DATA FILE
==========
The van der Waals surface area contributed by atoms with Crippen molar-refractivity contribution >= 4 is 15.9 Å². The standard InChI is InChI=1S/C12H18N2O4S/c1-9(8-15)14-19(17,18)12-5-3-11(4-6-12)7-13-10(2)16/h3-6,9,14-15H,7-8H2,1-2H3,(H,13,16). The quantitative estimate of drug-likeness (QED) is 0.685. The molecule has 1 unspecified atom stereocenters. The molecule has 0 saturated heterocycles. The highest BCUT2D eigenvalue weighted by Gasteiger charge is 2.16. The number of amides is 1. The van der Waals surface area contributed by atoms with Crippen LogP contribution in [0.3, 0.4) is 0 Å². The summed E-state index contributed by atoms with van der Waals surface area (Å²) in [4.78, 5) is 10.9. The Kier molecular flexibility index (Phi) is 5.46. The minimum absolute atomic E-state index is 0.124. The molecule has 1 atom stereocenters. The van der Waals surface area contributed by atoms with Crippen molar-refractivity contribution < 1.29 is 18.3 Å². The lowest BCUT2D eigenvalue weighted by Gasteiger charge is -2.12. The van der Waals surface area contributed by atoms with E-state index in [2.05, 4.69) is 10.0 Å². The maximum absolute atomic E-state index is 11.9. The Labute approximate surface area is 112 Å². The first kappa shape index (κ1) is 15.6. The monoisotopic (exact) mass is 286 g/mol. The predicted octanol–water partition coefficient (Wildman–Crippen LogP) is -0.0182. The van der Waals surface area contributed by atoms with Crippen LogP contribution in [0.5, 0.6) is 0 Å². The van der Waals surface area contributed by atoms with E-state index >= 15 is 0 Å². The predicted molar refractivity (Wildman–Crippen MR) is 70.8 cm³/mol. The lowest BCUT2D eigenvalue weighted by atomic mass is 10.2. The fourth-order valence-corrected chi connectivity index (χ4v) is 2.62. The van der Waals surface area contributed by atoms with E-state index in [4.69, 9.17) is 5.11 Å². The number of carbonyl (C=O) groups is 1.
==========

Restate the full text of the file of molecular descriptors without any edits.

The van der Waals surface area contributed by atoms with Crippen molar-refractivity contribution >= 4 is 15.9 Å². The standard InChI is InChI=1S/C12H18N2O4S/c1-9(8-15)14-19(17,18)12-5-3-11(4-6-12)7-13-10(2)16/h3-6,9,14-15H,7-8H2,1-2H3,(H,13,16). The quantitative estimate of drug-likeness (QED) is 0.685. The molecule has 1 unspecified atom stereocenters. The molecule has 0 saturated heterocycles. The highest BCUT2D eigenvalue weighted by Gasteiger charge is 2.16. The number of amides is 1. The van der Waals surface area contributed by atoms with Crippen LogP contribution in [0.3, 0.4) is 0 Å². The summed E-state index contributed by atoms with van der Waals surface area (Å²) in [4.78, 5) is 10.9. The Kier molecular flexibility index (Phi) is 5.46. The minimum absolute atomic E-state index is 0.124. The molecule has 1 atom stereocenters. The van der Waals surface area contributed by atoms with Crippen molar-refractivity contribution < 1.29 is 18.3 Å². The lowest BCUT2D eigenvalue weighted by Gasteiger charge is -2.12. The van der Waals surface area contributed by atoms with E-state index in [2.05, 4.69) is 10.0 Å². The maximum absolute atomic E-state index is 11.9. The Labute approximate surface area is 112 Å². The first kappa shape index (κ1) is 15.6. The monoisotopic (exact) mass is 286 g/mol. The predicted octanol–water partition coefficient (Wildman–Crippen LogP) is -0.0182. The van der Waals surface area contributed by atoms with Crippen LogP contribution in [0.5, 0.6) is 0 Å². The van der Waals surface area contributed by atoms with E-state index >= 15 is 0 Å². The predicted molar refractivity (Wildman–Crippen MR) is 70.8 cm³/mol. The lowest BCUT2D eigenvalue weighted by atomic mass is 10.2. The fourth-order valence-corrected chi connectivity index (χ4v) is 2.62. The van der Waals surface area contributed by atoms with E-state index in [4.69, 9.17) is 5.11 Å². The number of carbonyl (C=O) groups is 1.